It is fair to say that the Modi government’s ultranationalist control over India’s nuclear trajectories poses a great threat to the South Asian strategic stability.

Today, Pakistan is hemmed in by the growing atmosphere of animosity and antagonism of its eastern neighbour.

The existing enmities accompanied by emerging regional security dynamics increasingly intensified by’ India’s induction of dual-capable missile capabilities with Pakistan-specific ranges and the development of counterforce capabilities—all add to a climate of nuclear danger in the South Asian region’’.

Notably, a three-point regime pragmatically proposed by Pakistan addresses measures for missile restraint and dispute resolution.

In order to refrain from any future danger, the strategic restraint regime (SRR) must be observed in the region to promote a culture of mutual trust and responsibility via nuclear Confidence Building Measures CBMs.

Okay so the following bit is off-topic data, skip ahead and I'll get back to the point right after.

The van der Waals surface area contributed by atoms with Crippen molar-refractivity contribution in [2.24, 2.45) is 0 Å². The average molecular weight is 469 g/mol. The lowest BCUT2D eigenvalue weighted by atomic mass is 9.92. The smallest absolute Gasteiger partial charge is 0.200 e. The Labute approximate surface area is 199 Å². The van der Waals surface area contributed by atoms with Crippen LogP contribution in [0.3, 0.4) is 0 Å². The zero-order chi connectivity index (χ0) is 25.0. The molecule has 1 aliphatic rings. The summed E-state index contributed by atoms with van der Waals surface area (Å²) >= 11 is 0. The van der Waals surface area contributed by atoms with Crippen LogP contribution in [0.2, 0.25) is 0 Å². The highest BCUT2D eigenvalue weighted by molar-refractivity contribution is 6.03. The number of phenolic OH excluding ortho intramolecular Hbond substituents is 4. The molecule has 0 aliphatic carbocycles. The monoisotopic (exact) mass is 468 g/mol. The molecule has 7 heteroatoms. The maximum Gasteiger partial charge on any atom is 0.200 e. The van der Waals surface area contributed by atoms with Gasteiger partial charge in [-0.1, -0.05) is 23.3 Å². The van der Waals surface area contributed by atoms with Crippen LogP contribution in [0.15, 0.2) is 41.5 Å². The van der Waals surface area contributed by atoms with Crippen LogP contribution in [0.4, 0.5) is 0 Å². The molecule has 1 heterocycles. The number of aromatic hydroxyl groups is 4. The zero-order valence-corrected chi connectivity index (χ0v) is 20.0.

India must share its ascribed responsibility— as a peaceful nuclear neighbour in the region— an international obligation that it has failed to fulfil so far.

Thus, instead of throwing dust in the eyes of the international community that the missile incident took place due to a technical error, India must evaluate the perils of the incident by strictly refraining from such devastating blunders that it committed at Balakot in February, 2019, and at Shorkot in March 2022.

—The writer, an independent ‘IR’ researcher-cum-international law analyst based in Pakistan, is member of European Consortium for Political Research Standing Group on IR, Critical Peace & Conflict Studies, also a member of Washington Foreign Law Society and European Society of International Law. He deals with the strategic and nuclear issues.